Q&A

Can Biden Really Shrug Off the Saudis?

David Rundell, a seasoned Saudi hand, talks to Foreign Policy about what’s really at stake with the Biden administration’s reassessment of a decades-old relationship.

By , a former intern at Foreign Policy.
Saudi Foreign Minister Saud bin Faisal bin Abdulaziz Al Saud welcomes U.S. Vice President Joe Biden at Riyadh Air Base in Saudi Arabia, on Oct. 27, 2011.
Saudi Foreign Minister Saud bin Faisal bin Abdulaziz Al Saud welcomes U.S. Vice President Joe Biden at Riyadh Air Base in Saudi Arabia, on Oct. 27, 2011. AFP via Getty Images

On Feb. 26, the Biden administration released, at long last, an intelligence report detailing the U.S. intelligence community’s assessment of Saudi Crown Prince Mohammed bin Salman’s central role in killing Washington Post columnist Jamal Khashoggi. U.S. President Joe Biden, having previously dismissed the longtime U.S. ally as a “pariah” and pledging to reassess U.S. relations with Riyadh, has set the stage for a potential showdown with one of the world’s biggest oil producers and a key to stability in the Middle East as the Biden administration looks to escape the region and pivot to Asia.

Foreign Policy spoke to David Rundell about what underpins the relationship between the United States and Saudi Arabia, what Biden and former President Donald Trump got right and wrong, and what bilateral ties will look like going forward. Rundell, a 30-year U.S. diplomatic veteran of the Middle East, spent 15 years in Saudi Arabia. He is the author of Vision or Mirage: Saudi Arabia at the Crossroads.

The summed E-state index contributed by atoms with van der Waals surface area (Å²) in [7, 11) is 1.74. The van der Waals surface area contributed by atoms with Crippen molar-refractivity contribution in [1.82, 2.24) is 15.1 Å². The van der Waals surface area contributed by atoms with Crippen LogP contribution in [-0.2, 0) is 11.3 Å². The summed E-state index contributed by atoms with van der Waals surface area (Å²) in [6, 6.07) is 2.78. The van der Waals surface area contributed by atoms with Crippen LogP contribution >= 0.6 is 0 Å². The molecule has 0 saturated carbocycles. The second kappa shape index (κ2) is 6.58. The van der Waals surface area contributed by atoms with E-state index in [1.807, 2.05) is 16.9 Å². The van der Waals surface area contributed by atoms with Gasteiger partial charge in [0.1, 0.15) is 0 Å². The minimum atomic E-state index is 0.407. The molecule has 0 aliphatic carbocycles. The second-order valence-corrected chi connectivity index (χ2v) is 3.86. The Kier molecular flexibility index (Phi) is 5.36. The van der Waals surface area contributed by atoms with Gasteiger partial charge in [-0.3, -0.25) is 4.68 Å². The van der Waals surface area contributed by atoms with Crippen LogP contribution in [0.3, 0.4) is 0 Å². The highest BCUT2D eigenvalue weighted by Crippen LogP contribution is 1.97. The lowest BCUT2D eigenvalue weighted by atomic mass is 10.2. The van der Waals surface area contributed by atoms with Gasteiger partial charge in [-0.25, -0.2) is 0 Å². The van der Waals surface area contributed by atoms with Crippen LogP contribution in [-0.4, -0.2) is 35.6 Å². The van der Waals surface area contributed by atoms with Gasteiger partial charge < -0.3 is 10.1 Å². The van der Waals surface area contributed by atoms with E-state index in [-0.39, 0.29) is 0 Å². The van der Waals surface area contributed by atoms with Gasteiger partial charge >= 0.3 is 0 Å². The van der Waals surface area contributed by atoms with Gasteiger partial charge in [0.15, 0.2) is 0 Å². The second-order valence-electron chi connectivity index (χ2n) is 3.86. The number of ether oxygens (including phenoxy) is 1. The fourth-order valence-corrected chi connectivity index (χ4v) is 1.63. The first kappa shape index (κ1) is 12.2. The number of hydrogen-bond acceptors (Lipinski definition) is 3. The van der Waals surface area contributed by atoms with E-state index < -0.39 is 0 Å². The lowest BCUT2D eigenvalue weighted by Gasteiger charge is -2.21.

This interview has been edited for conciseness and clarity.

On Feb. 26, the Biden administration released, at long last, an intelligence report detailing the U.S. intelligence community’s assessment of Saudi Crown Prince Mohammed bin Salman’s central role in killing Washington Post columnist Jamal Khashoggi. U.S. President Joe Biden, having previously dismissed the longtime U.S. ally as a “pariah” and pledging to reassess U.S. relations with Riyadh, has set the stage for a potential showdown with one of the world’s biggest oil producers and a key to stability in the Middle East as the Biden administration looks to escape the region and pivot to Asia.

Foreign Policy spoke to David Rundell about what underpins the relationship between the United States and Saudi Arabia, what Biden and former President Donald Trump got right and wrong, and what bilateral ties will look like going forward. Rundell, a 30-year U.S. diplomatic veteran of the Middle East, spent 15 years in Saudi Arabia. He is the author of Vision or Mirage: Saudi Arabia at the Crossroads.

This interview has been edited for conciseness and clarity.

Foreign Policy: What impact will the release of the Khashoggi report have on U.S.-Saudi relations?